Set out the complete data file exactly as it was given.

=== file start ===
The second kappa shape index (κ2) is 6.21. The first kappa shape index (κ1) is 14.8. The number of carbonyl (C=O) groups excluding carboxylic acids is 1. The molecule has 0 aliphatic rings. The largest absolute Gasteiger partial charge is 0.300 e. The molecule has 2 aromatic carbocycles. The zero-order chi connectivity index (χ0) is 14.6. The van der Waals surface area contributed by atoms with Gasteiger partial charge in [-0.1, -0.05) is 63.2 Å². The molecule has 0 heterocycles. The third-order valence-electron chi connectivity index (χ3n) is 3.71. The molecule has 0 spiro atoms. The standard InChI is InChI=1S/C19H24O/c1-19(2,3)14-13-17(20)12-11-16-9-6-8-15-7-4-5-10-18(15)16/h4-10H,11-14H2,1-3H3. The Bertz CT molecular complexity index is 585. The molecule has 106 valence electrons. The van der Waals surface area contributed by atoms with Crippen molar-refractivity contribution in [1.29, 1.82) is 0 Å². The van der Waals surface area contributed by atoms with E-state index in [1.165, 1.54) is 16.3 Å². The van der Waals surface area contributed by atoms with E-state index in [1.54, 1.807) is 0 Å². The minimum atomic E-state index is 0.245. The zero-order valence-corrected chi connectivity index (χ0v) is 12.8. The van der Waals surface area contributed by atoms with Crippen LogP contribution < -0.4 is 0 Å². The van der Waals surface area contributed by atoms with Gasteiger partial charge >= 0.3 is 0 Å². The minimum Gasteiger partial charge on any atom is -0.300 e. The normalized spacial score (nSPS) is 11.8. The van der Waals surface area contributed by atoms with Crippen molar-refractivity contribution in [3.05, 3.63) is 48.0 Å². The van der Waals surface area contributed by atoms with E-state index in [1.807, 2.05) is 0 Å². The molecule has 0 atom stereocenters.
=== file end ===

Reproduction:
The second kappa shape index (κ2) is 6.21. The first kappa shape index (κ1) is 14.8. The number of carbonyl (C=O) groups excluding carboxylic acids is 1. The molecule has 0 aliphatic rings. The largest absolute Gasteiger partial charge is 0.300 e. The molecule has 2 aromatic carbocycles. The zero-order chi connectivity index (χ0) is 14.6. The van der Waals surface area contributed by atoms with Gasteiger partial charge in [-0.1, -0.05) is 63.2 Å². The molecule has 0 heterocycles. The third-order valence-electron chi connectivity index (χ3n) is 3.71. The molecule has 0 spiro atoms. The standard InChI is InChI=1S/C19H24O/c1-19(2,3)14-13-17(20)12-11-16-9-6-8-15-7-4-5-10-18(15)16/h4-10H,11-14H2,1-3H3. The Bertz CT molecular complexity index is 585. The molecule has 106 valence electrons. The van der Waals surface area contributed by atoms with Crippen molar-refractivity contribution in [1.29, 1.82) is 0 Å². The van der Waals surface area contributed by atoms with E-state index in [1.165, 1.54) is 16.3 Å². The van der Waals surface area contributed by atoms with E-state index in [1.54, 1.807) is 0 Å². The minimum atomic E-state index is 0.245. The zero-order valence-corrected chi connectivity index (χ0v) is 12.8. The van der Waals surface area contributed by atoms with Crippen LogP contribution < -0.4 is 0 Å². The van der Waals surface area contributed by atoms with Gasteiger partial charge >= 0.3 is 0 Å². The minimum Gasteiger partial charge on any atom is -0.300 e. The normalized spacial score (nSPS) is 11.8. The van der Waals surface area contributed by atoms with Crippen molar-refractivity contribution in [3.05, 3.63) is 48.0 Å². The van der Waals surface area contributed by atoms with E-state index in [1.807, 2.05) is 0 Å². The molecule has 0 atom stereocenters.